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Stone handaxe
THIS small handaxe is one of the most beautiful in the British Museum. It is made from quartz with attractive amethyst banding, a difficult material from which to make tools because it is extremely hard. The toolmaker would have had to hit with considerable force and accuracy to remove flakes. Such a high degree of difficulty makes the thin, symmetrical shape of this piece a masterpiece of the toolmakers’ art.
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The site
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The site

Stonehenge sits within a triangle of land bordered on two sides by busy roads. To the south is the A303, the main route from London to the South West. To the north lies the A304, which runs right past Stonehenge and cuts the main temple off from its landscape setting. This situation is not ideal, and there are plans for great improvements. The current approach to the stones is through a tunnel under the A344. From here, visitors follow a route that circles around the monument. The path crosses the outer ditch and bank, and loops towards the central stones before recrossing the bank and ditch and completing the circuit. This allows visitors to view all parts of the site surviving above ground.

The most visible elements of Stonehenge are the stones themselves. Some are small, unshaped or broken, but many are massive, finely worked and intact. The central cluster has a jumbled appearance, but its stones were once arranged in a series of circular and horseshoe-shaped structures. Other stones, sitting in isolation near the inner edge of the bank, and in the entrance to the earthwork enclosure, had companions that had now vanished.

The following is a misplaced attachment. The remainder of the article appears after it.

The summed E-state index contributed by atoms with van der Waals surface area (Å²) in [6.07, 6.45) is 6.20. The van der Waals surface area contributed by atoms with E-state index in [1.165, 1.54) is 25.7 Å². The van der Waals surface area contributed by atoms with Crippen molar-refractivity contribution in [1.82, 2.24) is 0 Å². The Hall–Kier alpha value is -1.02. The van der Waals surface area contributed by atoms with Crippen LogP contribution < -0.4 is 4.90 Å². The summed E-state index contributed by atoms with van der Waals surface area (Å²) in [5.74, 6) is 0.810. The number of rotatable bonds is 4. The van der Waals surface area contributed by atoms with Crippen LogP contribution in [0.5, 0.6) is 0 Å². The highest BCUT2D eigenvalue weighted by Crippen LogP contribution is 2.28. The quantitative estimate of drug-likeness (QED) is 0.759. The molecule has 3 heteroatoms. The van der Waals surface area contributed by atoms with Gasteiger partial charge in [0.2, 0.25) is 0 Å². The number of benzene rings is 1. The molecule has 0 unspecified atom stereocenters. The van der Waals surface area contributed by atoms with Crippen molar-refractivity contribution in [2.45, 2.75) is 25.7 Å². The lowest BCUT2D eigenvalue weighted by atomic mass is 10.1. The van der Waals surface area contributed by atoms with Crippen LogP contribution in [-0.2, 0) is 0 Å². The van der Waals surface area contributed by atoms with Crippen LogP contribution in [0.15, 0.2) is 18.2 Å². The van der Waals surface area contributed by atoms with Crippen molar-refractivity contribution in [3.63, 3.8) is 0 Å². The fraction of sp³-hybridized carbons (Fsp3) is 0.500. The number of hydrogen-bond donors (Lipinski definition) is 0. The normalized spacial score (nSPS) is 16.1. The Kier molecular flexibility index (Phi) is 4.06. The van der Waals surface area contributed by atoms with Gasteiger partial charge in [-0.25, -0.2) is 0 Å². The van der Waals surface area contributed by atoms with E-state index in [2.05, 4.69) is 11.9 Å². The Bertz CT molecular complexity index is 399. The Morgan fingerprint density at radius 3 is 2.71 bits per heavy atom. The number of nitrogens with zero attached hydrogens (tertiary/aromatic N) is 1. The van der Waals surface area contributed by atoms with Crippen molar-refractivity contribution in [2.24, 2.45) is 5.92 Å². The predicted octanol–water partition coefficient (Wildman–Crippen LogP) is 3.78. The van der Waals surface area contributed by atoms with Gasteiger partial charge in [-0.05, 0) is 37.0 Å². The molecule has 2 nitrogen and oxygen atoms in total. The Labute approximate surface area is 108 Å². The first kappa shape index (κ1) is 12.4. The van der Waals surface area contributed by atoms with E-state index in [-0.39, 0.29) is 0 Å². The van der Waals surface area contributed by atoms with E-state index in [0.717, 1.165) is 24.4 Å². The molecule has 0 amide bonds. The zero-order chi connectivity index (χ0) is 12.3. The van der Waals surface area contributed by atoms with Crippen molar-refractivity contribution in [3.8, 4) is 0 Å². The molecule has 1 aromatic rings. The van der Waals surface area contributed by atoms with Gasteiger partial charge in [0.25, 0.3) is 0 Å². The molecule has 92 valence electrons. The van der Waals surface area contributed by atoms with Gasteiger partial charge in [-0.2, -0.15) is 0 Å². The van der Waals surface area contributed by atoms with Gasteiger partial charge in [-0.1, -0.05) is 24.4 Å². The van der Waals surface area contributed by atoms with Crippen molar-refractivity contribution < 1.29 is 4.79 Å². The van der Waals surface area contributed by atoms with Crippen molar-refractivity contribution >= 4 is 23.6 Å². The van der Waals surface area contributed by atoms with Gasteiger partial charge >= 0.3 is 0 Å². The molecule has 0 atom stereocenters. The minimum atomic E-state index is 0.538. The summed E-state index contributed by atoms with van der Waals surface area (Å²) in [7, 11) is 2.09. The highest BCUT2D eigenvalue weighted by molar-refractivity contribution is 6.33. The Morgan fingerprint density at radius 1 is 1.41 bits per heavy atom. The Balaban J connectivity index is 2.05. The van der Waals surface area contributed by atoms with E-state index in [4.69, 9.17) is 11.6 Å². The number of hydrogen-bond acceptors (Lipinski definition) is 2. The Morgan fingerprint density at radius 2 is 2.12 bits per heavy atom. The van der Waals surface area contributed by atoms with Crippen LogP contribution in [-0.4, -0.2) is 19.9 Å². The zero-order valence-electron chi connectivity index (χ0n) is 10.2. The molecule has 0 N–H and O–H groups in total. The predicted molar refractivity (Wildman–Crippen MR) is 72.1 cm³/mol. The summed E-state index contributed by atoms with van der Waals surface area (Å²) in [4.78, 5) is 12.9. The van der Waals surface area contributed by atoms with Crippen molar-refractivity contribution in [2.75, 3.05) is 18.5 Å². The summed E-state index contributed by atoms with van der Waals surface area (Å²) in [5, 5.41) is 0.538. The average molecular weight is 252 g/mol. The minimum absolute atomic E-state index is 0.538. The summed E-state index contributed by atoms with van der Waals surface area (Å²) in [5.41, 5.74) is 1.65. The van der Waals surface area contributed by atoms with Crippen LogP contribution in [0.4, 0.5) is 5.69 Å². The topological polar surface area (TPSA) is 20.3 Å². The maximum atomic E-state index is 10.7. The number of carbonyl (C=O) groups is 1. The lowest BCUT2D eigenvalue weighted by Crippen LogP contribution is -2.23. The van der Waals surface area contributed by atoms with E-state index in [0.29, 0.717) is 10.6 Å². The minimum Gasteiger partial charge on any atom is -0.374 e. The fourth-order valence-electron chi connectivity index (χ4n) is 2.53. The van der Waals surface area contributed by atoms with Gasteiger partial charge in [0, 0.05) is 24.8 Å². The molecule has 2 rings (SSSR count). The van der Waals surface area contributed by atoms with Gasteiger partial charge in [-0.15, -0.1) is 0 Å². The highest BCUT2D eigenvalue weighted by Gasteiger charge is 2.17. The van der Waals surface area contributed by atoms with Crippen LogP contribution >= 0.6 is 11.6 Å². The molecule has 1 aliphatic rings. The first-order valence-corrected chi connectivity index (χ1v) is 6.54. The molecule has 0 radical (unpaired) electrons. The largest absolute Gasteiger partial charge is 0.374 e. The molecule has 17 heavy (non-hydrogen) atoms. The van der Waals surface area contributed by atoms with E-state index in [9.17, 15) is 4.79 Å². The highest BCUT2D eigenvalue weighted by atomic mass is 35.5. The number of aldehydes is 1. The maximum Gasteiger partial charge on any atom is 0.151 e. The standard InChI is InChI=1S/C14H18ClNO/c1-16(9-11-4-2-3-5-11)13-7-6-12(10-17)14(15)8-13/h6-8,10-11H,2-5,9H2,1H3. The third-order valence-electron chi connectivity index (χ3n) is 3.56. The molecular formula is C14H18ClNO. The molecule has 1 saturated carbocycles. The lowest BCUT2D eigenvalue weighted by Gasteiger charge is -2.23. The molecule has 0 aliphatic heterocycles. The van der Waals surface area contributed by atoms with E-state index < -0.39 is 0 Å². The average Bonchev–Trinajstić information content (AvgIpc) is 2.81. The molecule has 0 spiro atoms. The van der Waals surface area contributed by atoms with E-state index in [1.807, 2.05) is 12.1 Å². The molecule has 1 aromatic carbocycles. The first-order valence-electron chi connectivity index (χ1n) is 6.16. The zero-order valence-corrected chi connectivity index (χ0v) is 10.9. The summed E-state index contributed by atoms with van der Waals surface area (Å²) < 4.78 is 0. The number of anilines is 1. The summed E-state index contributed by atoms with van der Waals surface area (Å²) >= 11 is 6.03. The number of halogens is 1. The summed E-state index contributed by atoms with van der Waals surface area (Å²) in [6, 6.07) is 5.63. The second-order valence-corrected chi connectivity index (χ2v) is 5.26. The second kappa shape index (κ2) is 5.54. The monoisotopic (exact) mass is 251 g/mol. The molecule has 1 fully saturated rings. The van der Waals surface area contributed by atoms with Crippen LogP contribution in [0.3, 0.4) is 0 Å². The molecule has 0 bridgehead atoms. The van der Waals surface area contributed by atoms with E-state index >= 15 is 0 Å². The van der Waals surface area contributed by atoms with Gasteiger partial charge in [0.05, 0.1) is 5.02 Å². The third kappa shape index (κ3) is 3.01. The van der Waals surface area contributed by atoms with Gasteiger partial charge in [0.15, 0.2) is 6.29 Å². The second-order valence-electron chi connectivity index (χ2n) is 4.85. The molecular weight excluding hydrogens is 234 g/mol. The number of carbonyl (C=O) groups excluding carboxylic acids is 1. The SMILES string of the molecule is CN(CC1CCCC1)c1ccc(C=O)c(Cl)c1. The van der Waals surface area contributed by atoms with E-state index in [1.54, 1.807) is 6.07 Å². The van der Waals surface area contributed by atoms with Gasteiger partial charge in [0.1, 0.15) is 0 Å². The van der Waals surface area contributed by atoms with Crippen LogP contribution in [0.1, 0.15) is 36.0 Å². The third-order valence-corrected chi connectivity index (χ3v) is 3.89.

The site

Stonehenge in its present-day setting between two busy roads.


The earthworks, enclosing Stonehenge have also changed. The ditches were dug from the chalk that underlies the site and the banks formed from the excavated material. When first dug they would have been gleaming white, but now, with the ditches largely filled in and the banks slumped and eroded, they are simply soft shapes in the grass. Other structures, revealed only briefly during excavations, are once again hidden from view.

Under the grass Stonehenge is dotted with hundreds of small holes, many of which once held an upright timber post. A circle of larger pits known as the Aubrey Holes, which originally held upright timbers or small stones, lies close to the inner edge of the bank. The positions of those that have been excavated are marked by pale concrete spots in the grass and on the path. Surrounding the central stones are two circles of smaller pits, known as the Y Holes and the Z Holes.
Together these structures of earth and stone, and the faint traces of timber, go to make up the ancient monument that we know as Stonehenge.


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